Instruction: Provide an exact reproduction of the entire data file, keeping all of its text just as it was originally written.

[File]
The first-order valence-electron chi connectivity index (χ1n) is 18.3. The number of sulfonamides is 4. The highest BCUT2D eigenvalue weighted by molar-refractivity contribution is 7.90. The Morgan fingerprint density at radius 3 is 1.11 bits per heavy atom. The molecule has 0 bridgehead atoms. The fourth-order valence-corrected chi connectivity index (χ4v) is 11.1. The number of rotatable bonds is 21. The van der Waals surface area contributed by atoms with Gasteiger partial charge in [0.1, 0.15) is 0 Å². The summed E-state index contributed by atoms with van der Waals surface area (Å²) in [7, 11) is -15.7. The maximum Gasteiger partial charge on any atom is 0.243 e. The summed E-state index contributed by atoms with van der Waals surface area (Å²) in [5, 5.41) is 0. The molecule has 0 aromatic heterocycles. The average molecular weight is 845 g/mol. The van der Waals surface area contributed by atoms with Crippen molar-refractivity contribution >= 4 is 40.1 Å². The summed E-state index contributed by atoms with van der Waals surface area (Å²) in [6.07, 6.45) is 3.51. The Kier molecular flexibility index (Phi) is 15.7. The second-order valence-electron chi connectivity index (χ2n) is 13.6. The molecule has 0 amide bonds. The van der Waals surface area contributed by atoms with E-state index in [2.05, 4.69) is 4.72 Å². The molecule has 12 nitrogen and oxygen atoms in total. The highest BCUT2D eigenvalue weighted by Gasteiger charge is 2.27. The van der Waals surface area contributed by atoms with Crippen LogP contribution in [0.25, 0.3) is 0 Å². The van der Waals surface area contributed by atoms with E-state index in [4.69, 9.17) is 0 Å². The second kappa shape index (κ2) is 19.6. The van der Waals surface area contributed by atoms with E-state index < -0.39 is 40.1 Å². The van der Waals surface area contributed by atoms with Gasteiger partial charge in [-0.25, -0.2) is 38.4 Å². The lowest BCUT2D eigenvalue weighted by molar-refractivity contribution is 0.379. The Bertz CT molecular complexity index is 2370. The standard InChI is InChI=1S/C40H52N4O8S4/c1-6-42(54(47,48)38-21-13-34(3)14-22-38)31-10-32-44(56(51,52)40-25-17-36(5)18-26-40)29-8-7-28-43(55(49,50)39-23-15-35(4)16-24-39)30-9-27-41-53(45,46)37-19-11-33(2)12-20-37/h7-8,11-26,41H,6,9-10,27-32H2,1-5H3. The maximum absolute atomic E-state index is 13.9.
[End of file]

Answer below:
The first-order valence-electron chi connectivity index (χ1n) is 18.3. The number of sulfonamides is 4. The highest BCUT2D eigenvalue weighted by molar-refractivity contribution is 7.90. The Morgan fingerprint density at radius 3 is 1.11 bits per heavy atom. The molecule has 0 bridgehead atoms. The fourth-order valence-corrected chi connectivity index (χ4v) is 11.1. The number of rotatable bonds is 21. The van der Waals surface area contributed by atoms with Gasteiger partial charge in [0.1, 0.15) is 0 Å². The summed E-state index contributed by atoms with van der Waals surface area (Å²) in [7, 11) is -15.7. The maximum Gasteiger partial charge on any atom is 0.243 e. The summed E-state index contributed by atoms with van der Waals surface area (Å²) in [5, 5.41) is 0. The molecule has 0 aromatic heterocycles. The average molecular weight is 845 g/mol. The van der Waals surface area contributed by atoms with Crippen molar-refractivity contribution >= 4 is 40.1 Å². The summed E-state index contributed by atoms with van der Waals surface area (Å²) in [6.07, 6.45) is 3.51. The Kier molecular flexibility index (Phi) is 15.7. The second-order valence-electron chi connectivity index (χ2n) is 13.6. The molecule has 0 amide bonds. The van der Waals surface area contributed by atoms with E-state index in [2.05, 4.69) is 4.72 Å². The molecule has 12 nitrogen and oxygen atoms in total. The highest BCUT2D eigenvalue weighted by Gasteiger charge is 2.27. The van der Waals surface area contributed by atoms with Crippen LogP contribution in [0.25, 0.3) is 0 Å². The van der Waals surface area contributed by atoms with E-state index in [4.69, 9.17) is 0 Å². The second kappa shape index (κ2) is 19.6. The van der Waals surface area contributed by atoms with E-state index < -0.39 is 40.1 Å². The van der Waals surface area contributed by atoms with Gasteiger partial charge in [-0.25, -0.2) is 38.4 Å². The lowest BCUT2D eigenvalue weighted by molar-refractivity contribution is 0.379. The Bertz CT molecular complexity index is 2370. The standard InChI is InChI=1S/C40H52N4O8S4/c1-6-42(54(47,48)38-21-13-34(3)14-22-38)31-10-32-44(56(51,52)40-25-17-36(5)18-26-40)29-8-7-28-43(55(49,50)39-23-15-35(4)16-24-39)30-9-27-41-53(45,46)37-19-11-33(2)12-20-37/h7-8,11-26,41H,6,9-10,27-32H2,1-5H3. The maximum absolute atomic E-state index is 13.9.